Determinants of Infant Mortality in Southeast Nigeria: Results from the Healthy Beginning Initiative, 2013-2014

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International Journal of Maternal Child Health and AIDS






Background: Neonatal mortality due to preventable factors occurs at high rates throughout sub-Saharan Africa. Community-based interventions increase opportunities for prenatal screening and access to antenatal care services (ANC) services. The Healthy Beginning Initiative (HBI) provided congregation-based prenatal screening and health counseling for 3,047 women in Enugu State. The purpose of this study was to identify determinants for infant mortality among this cohort. Methods: This was a prospective cohort study of post-delivery outcomes at 40 churches in Enugu State, Nigeria between 2013 and 2014. Risk factors for infant mortality were assessed using chi square, odds ratios, and multiple logistic regression. Results: There were 2,436 live births from the 2,379 women who delivered (55 sets of twins and one set of triplets), and 99 cases of neonatal/early postneonatal mortality. The neonatal mortality rate was 40.6 per 1,000 live births. Risk factors associated with neonatal mortality were lack of access to ANC services [OR= 8.81], maternal mortality [OR= 15.28], caesarian section [OR= 2.47], syphilis infection [OR= 6.46], HIV-positive status [OR= 3.87], and preterm birth [OR= 14.14]. Conclusions and Global Health Implications: These results signify that culturally-acceptablecommunity-based interventions targeted to increase access to ANC services, post-delivery services for preterm births, and HIV and syphilis screening for expectant mothers are needed to reduce infant mortality in resource-limited settings.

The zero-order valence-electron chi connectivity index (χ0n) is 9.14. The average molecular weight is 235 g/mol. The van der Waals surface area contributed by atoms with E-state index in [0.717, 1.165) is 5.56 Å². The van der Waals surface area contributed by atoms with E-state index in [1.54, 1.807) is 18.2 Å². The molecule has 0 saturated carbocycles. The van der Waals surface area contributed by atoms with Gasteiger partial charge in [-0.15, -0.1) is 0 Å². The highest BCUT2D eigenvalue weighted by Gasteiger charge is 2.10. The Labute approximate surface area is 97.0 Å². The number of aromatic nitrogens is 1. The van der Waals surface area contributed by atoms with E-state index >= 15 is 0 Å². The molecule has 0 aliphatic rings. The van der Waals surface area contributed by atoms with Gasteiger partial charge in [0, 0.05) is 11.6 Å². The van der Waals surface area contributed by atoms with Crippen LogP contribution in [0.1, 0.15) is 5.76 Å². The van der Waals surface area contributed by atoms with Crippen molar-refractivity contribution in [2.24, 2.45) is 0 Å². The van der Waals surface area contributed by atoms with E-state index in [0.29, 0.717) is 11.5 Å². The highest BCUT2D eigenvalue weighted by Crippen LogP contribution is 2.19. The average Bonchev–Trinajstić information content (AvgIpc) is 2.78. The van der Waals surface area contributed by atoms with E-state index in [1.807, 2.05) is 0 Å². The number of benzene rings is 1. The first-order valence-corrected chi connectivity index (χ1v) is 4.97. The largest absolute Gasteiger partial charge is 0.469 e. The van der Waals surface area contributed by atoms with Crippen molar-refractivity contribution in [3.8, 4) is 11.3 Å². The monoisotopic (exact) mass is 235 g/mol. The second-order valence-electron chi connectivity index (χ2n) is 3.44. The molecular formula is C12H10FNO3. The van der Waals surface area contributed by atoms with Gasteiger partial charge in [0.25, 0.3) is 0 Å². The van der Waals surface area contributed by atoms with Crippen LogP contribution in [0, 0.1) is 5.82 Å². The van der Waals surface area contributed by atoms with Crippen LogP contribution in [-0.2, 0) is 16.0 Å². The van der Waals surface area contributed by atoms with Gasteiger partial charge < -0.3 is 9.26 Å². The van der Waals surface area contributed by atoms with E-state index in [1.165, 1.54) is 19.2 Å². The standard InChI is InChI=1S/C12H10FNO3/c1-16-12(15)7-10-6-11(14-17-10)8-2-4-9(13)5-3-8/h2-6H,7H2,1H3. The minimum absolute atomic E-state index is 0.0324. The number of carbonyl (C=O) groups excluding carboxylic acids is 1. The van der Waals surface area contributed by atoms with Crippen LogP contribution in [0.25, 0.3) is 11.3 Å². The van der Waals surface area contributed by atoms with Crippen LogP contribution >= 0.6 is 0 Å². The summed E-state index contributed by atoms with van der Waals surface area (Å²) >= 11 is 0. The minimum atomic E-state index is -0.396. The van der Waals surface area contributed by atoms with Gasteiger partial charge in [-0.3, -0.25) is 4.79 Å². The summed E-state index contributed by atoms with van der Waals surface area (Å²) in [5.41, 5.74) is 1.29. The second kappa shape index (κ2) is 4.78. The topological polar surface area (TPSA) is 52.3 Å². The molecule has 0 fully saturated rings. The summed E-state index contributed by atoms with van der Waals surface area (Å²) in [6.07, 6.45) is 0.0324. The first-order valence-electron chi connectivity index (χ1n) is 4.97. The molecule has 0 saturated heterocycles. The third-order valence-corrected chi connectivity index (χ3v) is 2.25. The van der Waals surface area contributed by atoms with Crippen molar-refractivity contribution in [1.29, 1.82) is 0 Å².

Infant mortality, Neonatal mortality, HIV, Antenatal care, Nigeria, Healthy beginning initiative



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